Tennessee has spent nearly half a billion dollars on farmers who have vaccinated their cattle against respiratory disease and other ailments in the last two years.

Lee refused to follow other states’ lead and offer incentives to people to get the COVID-19 vaccine, even though Tennessee has one of the lowest vaccination rates. Lee is not always against incentives to get vaccinations.

The Tennessee Herd Health Program was established in 2019 by Lee. Lee’s family ranch, Triple L Ranch, is a breeding facility for Polled Hereford cattle. According to records from Tennessee Agriculture Department, the state reimburses farmers up to $1500 for vaccinations. This amount amounts to $492,561 in the last two fiscal years.

Lee, who has so far avoided a serious Republican primary challenge for his 2022 reelection campaign, was accused of complacency during the pandemic. Tennessee’s COVID-19 vaccination rate is 39%, while it is over 49% nationwide for fully vaccinated. In the last three weeks, COVID hospitalizations in Tennessee have tripled and the number of infections has increased by more than fivefold.

Lee spoke at the Tennessee Cattlemen’s Association annual convention on Friday. WBIR-TV reported that he didn’t believe incentives are very effective. He said, “I don’t believe that’s the responsibility of government.” “The role government has is to make vaccines available to people and encourage them to get vaccines.”

Casey Black replied to a question regarding the contrast between incentivizing vaccination of cattle. She wrote that Tennesseeans have every incentive for the COVID-19 vaccine. It’s free and readily available in all corners of the state. A veterinarian may weigh in on safe raising cattle for human consumption. However, the state will continue providing information and access to COVID-19 vaccine information to Tennesseans.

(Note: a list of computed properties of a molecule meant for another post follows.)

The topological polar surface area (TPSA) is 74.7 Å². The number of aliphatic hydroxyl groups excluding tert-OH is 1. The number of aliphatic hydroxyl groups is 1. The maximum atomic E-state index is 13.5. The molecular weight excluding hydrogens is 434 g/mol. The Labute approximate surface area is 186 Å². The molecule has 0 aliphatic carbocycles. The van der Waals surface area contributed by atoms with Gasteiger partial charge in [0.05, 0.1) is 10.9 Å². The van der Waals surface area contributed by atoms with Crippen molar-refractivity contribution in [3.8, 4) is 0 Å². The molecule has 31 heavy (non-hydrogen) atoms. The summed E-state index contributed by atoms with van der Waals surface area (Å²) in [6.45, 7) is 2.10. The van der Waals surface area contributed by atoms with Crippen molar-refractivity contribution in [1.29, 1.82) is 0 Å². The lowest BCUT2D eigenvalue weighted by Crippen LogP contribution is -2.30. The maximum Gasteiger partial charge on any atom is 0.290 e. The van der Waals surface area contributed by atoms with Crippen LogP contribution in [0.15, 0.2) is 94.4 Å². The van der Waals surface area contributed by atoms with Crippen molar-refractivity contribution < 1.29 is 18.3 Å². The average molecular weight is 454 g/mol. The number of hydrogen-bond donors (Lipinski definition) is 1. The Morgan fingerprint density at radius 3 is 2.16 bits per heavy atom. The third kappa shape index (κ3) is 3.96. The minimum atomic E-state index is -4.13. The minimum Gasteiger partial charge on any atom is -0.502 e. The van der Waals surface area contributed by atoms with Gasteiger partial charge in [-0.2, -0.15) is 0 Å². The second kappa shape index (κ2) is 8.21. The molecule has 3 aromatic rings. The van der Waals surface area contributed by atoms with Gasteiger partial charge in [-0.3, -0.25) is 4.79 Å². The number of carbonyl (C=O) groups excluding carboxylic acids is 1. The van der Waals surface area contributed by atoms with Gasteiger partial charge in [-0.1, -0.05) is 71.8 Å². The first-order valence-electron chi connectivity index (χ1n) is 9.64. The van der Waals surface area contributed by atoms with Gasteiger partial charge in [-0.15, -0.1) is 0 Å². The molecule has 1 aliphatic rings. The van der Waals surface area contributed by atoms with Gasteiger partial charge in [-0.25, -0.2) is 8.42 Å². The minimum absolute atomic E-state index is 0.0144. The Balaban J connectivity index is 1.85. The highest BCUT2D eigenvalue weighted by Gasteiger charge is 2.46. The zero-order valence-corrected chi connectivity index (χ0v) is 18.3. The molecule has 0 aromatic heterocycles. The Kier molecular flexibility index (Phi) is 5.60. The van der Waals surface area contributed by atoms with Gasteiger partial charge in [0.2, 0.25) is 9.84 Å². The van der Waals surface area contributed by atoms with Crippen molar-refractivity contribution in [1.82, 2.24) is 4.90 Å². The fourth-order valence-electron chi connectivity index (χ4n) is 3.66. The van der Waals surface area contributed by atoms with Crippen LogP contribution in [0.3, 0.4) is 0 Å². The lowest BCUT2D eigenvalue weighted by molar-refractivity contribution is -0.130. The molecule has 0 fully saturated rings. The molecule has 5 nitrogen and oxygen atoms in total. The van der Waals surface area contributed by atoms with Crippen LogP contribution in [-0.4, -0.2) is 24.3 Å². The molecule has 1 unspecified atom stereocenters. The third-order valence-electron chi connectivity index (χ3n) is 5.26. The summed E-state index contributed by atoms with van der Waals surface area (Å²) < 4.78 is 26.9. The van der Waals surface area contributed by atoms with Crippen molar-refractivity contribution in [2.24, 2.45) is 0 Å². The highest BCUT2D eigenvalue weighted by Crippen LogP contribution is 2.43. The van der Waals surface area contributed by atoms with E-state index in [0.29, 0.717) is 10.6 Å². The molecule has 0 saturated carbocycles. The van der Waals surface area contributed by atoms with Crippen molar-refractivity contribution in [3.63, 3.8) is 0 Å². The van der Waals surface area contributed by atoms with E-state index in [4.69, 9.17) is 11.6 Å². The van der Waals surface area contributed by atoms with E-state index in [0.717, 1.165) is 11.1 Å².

Ohio’s Republican Governor. Mike DeWine, Ohio’s Republican Governor, announced the Vax-a Million lottery for the state on May 12. The prizes included $1 million and full college scholarship. Many other states followed his lead with their own incentives. These include custom-fitted trucks in West Virginia and annual passes to New Jersey’s state parks, as well as gift certificates for Arkansas hunting and fishing licences. President Joe Biden supported the call for incentives last week by encouraging state and local governments in New Jersey to use federal funds as they pay $100 to vaccines.

Lee, however, has not used any of these tactics and has maintained that the decision to vaccinate against COVID-19 was a personal one.

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He said that Tennesseans should talk to their doctors, talk to clergy, and talk to family members to help them make an informed decision about getting the vaccine.

Lee received his COVID-19 vaccine but did not make it public, unlike when he got his flu shot.

More recently, Lee’s administration has been under fire after the state’s vaccination chief was terminated in what she has called an attempt to appease GOP legislators who were outraged over COVID-19 vaccination outreach to minors. One Republican lawmaker called a commercial promoting vaccinations for teens “reprehensible”, while others suggested that they might withdraw funding from the Health Department.

Dr. Michelle Fiscus has been vocal about what she thinks are the political motives for her firing, sharing her positive performance reviews with the press. Fiscus also called out the Health Department for halting outreach for all childhood vaccinations, not just COVID-19. Although the department has resumed outreach, it insists that it is only targeting parents.

Lee initially remained silent about the controversy. Then, at a recent news conference, Lee said he supports Health Commissioner Lisa Piercey and her decisions, although he said he doesn’t have a direct hand in them.

Dr. Jason Martin has been treating COVID-19 victims in Sumner County since the outbreak. He is now considering running for governor. He said that the Democrat wishes Lee would be “excited” about encouraging Tennesseans take a vaccine that is safe, effective and can save lives. It would help us beat COVID and keep our businesses open, thriving, and get our children back to school safely.